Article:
• ELA Quarter 3-

    Please check our Google Classroom for daily updates.

    We are moving on to our 3rd module!! Students will be exploring the life of Frederick Douglass and reading his narrative as our central text in order to better understand the focus question of author's purpose and what makes stories powerful.  Students will also be reading a collection of short stories and poems. 

    Guiding Questions for this module are:

    • What gives stories and poems their enduring power?
    • How did Douglass's purpose and audience shape how he told his story?
    • When you write a story, how do your purpose and audience shape how you tell that story?  How can you use language, images, and theme to give the story you write enduring power? 

    Google Classroom Codes:

    • 1st period ELA- dtk7hut
    • 4th period ELA- cotqjmj
    • 5th period ELA- pq7mzry

     

    All assignments and resources are for both remote learning and face-to-face can be found on our Google Classroom. 

     

    ELA Quarter 2

    Students will begin the year by reading the novel, A Long Walk to Water, by Linda Sue Park. All students will be assigned a book and will be responsible for keeping track of it and having it with them every day during ELA class.  In addition, students should have a 3-ring binder with loose leaf paper inside, a divider, a pencil, and their agenda.  All supplies are expected to go home with students during Remote Learning days and return to school during Face-to-Face days. 

     

    Guiding Questions for our first module

    • How do individuals survive in challenging environments?
    • How do culture, time, and place influence the development of identity?
    • How does reading from different texts about the same topic build our understanding?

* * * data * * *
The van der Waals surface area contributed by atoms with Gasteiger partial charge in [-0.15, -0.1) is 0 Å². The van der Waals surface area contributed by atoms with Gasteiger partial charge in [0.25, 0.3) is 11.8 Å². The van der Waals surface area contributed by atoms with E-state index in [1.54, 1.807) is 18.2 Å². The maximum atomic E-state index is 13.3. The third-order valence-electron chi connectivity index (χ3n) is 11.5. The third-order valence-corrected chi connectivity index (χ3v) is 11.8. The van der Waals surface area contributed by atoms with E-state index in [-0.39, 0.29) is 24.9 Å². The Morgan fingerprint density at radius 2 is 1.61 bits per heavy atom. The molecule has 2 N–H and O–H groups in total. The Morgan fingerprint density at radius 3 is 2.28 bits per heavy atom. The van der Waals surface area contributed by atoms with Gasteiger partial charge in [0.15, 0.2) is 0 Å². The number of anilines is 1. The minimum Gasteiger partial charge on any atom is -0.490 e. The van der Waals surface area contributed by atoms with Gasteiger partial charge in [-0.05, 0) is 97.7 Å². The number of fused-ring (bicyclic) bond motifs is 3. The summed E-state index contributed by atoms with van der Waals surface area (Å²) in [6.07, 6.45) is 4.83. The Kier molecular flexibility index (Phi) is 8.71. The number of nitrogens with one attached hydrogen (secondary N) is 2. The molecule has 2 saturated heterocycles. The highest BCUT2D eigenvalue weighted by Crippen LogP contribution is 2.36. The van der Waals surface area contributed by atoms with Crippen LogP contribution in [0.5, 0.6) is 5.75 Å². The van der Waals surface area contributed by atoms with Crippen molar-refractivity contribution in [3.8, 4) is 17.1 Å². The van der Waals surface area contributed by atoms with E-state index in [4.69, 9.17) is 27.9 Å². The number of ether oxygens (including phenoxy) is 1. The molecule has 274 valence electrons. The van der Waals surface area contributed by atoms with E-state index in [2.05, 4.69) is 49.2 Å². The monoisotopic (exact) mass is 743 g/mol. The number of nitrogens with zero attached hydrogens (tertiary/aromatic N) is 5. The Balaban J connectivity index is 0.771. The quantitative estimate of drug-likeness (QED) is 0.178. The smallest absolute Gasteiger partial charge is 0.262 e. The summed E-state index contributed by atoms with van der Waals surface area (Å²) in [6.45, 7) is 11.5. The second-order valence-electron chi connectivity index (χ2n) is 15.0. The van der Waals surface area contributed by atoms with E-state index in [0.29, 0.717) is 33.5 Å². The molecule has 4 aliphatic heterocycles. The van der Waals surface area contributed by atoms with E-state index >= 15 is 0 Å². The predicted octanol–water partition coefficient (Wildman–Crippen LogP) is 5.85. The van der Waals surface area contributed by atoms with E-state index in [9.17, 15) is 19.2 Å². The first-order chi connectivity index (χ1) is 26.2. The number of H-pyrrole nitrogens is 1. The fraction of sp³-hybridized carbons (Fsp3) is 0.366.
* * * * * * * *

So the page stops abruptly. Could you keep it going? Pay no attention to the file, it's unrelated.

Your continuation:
• What are the ways that an author can juxtapose two characters?

    Students will explore the real-life experiences of people of Southern Sudan both during and after the Second Sudanese Civil War. They will build on their skills in citing evidence, drawing inferences, and analyzing and contrasting the points of view of the novel's two central characters.   

    Click on the following link to research more about the real-life work of one of the novel's characters, Salva. http://www.waterforsouthsudan.org/ 

    ELA Quarter 2

    In this module, students will begin exploring the concept of personal identity formation and transformation in both historical and modern day societies.  We will be reading a wide selection of first person narratives that focus on various social identifiers, as well as a selection of informational texts  in order to analyze how author’s develop a claim.  Students will then move on to read George Bernard Shaw’s play, Pygmalion, and further explore the idea of identity transformation by studying the play’s main character, Eliza Dolittle.  As an end of the unit assessment, students will be writing an argumentative essay on whether or not Eliza Dolittle’s character changes internally and externally, or if she remains the same, after Higgins’ experiment is finalized. 

    Guiding Questions for our second module:

    • How do individuals define themselves?
    • When people change their external appearance, do they necessarily change on the inside too?
    • How are ideas about gender communicated in today’s society?
    • How can I be a savvy consumer of media and create a strong sense of self despite media messages about my gender?